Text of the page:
Once it has been determined that products are free from harmful microorganisms, it is important to ensure that they remain free from contamination during manufacturing consumer use. That is accomplished through challenge testing the formula with known microorganisms to verify that if the products become contaminated, the preservative system is sufficient to inhibit the growth of the microorganisms and spoilage. The CTFA M-3 (much like the USP 51) is a challenge method that is designed for water-based products.
A summary of the CTFA M-3 method is described below:
- The product is separated out into 5 containers, each being challenged with one of the 5 method-specified microorganisms (S. aureus, E. coli, P. aeruginosa, C. albicans, and A. brasiliensis) at fairly high concentrations.
- The initial concentration of each microorganism is determined by standard dilution and plating techniques.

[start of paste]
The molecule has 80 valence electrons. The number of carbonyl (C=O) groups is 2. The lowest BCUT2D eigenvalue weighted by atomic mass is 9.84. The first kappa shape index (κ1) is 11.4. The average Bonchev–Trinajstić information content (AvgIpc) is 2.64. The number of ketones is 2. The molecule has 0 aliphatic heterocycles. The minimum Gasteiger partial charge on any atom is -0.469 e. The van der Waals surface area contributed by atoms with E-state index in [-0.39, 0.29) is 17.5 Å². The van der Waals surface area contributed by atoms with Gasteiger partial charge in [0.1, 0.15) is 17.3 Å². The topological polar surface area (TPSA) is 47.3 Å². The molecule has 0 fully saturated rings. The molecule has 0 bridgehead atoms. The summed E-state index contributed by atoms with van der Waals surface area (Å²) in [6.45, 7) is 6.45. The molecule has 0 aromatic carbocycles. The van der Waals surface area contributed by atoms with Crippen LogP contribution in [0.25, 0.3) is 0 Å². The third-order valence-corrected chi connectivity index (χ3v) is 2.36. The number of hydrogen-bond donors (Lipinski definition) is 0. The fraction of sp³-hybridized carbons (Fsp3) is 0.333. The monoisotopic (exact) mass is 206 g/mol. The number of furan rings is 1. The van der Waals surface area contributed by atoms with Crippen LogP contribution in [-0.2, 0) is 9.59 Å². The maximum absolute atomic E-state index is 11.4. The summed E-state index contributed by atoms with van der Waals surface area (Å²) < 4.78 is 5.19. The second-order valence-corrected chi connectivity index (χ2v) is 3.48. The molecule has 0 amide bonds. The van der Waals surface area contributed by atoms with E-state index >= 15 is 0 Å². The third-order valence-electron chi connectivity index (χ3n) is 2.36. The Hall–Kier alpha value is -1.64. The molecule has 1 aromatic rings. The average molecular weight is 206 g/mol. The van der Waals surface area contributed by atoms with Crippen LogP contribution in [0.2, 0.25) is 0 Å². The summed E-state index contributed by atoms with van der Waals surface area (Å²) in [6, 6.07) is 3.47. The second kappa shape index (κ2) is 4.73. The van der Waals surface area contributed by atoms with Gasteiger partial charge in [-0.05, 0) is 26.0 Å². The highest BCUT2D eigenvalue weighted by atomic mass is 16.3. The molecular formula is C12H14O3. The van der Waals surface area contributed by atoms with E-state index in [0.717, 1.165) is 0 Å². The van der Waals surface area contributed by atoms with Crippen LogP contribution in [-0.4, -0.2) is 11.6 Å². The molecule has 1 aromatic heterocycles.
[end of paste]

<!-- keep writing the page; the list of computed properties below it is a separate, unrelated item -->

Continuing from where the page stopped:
- A separate aliquot of the product is diluted along with a control substance, to be used in the neutralization and recovery validation to verify that the methods and media used are sufficient to recover the microoganisms.
- The product is held at room temperature for a period of no less than 28 days.
- The product is evaluated at specific intervals within the 28 day period that predetermined by the study sponsor.
- Test sample colonies are counted at each specified interval to determine the amount of microorganisms remaining.
- The log reduction of each microorganism at each interval is reported.
- OPTIONAL: The product is separated into fewer containers and mixed culture inoculations are used.
- OPTIONAL: The product is re-inoculated with even more microorganisms and allowed a longer incubation period (specified by study sponsor).
1. Cosmetic, Toiletry, and Fragrance Association 2007. “CTFA Microbiology Guidelines"